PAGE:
From that point on we looked for a number of partners and really the Cell and Gene Therapy Catapult was an obvious partner as they have a lot of experience in upcoming technologies, de-risking upcoming technologies, and really understanding their use and application.
A discussion with all three partners ensued, we came together and came up with a plan, we then applied for Innovate UK funding through their medicines manufacturing stream. That competition was looking for a step change in the productivity and/or the cost of goods of manufacturing platforms. Viral vectors and their application in gene therapy is a major driver for UK government and as such Innovate UK fund a lot of projects in that area.
The partnership came together, and that’s really how everyone got involved. I’ll leave it to Clive and Damian to explain their aspects of better than I can. But from us as a CDMO we’re really looking to work with these partners to bring synergies together in order for us to have a better commercial proposition for our customers.
CG: The story very much evolved as Dan described it. From an equipment provider point of view, what is fantastic about this kind of grant is enabling that really close partnership with the likes of Cobra, who have that real-world end user experience. For an equipment provider like us it really is significant to be able to get that kind of input into our product development process.
And then of course as Dan has already described, the analytics are key to all of this field, and getting a partner with great access to analytics who has really spent some time trying to develop these analytics just means we can all move faster in this particular field.
So a really good partnership and looking forward to the results coming out.
DM: As mentioned by Dan and Clive, the Cell and Gene Therapy Catapult has a long-standing relationship with both Cobra and Pall. This has involved discussions around the challenges for viral vector manufacturing, with some of these discussions actually helping guide the development of our analytical capabilities.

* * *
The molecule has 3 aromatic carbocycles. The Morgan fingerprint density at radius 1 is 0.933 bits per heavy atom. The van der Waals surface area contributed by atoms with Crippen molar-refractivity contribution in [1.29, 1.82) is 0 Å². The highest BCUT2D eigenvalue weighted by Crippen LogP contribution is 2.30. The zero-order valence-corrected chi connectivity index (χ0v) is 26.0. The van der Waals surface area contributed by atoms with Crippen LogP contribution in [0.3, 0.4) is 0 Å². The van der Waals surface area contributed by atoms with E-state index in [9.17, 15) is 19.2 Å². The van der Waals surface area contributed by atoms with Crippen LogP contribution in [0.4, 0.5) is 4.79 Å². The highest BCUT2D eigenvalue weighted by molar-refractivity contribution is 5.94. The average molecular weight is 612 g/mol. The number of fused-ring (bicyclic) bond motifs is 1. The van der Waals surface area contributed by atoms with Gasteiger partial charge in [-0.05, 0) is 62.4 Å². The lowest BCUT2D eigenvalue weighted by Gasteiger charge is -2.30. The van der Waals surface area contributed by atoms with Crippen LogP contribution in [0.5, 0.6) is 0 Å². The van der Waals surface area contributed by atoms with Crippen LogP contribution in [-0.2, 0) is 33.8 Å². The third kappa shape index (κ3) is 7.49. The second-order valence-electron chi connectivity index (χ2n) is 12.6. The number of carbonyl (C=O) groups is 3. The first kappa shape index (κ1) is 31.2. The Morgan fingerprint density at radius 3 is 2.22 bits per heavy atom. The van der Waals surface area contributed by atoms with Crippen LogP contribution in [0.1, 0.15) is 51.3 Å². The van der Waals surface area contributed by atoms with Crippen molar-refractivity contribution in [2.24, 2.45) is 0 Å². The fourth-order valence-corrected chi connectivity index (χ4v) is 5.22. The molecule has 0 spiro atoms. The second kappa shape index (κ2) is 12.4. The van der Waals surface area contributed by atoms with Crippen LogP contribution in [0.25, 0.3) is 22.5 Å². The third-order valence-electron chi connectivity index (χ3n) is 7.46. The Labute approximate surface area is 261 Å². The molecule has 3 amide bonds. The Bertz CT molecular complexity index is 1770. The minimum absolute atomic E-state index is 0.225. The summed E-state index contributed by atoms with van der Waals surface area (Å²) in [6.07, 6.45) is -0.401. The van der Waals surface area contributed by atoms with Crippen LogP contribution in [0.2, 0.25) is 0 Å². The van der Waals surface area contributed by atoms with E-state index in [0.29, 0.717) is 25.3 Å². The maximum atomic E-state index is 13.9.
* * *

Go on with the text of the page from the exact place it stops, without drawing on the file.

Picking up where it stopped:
This is because analytics is often seen as more of a pre-competitive space and is therefore potentially more open to collaboration. I think when this project was being put together we were quite a natural fit to come in with both Cobra and Pall to look at this.
Why was chromatography in particular was chosen for this project?
CG: Obviously chromatography is one of several steps involved in downstream purification of virus. But our observation was that if you get the chromatography right, it really significantly enhances the overall productivity of the downstream processing.
Current chromatographic techniques for AAV in particular are very expensive and often require very harsh conditions that could actually destroy the infectivity of the virus. Of course we don’t really know whether they do destroy the infectivity of the virus because the analytics are so poor as we’ve just discussed. So there’s clearly room for improvement in this particular step.
We also thought that Pall had some rather unique capabilities in the form of our Cadence™ BioSMB technology, which could really help to see whether we could make improvements, reduce the cost of this particular step, maybe in fact bring in new kinds of chromatographic techniques that haven’t been able to be use before, and all in that context of better analytics where you can truly understand whether we are in fact optimising that particular step.
DS: From Cobra’s perspective, a chromatography-based production system allows us to scale the process accordingly to meet the demand of our customers out there.
Current processes that are suboptimal really exist around lab-based processes. The best way at the moment really to get the quality of viral vector that a lot of our customers require from a regulatory point of view and from clinical and commercial use, uses very old fashioned non-scalable technology such as ultra-centrifugation and gradient centrifugation, and extraction of viruses and viral vectors from these centrifuge tubes, by very archaic means involving puncturing the tubes and drawing them out in needles. Obviously this isn’t scalable, it’s not cost effective, and also from a compliance point of view as we move to late phase and commercial production, the compliance aspects around scalability and reproducibility are really brought into question through this type of approach.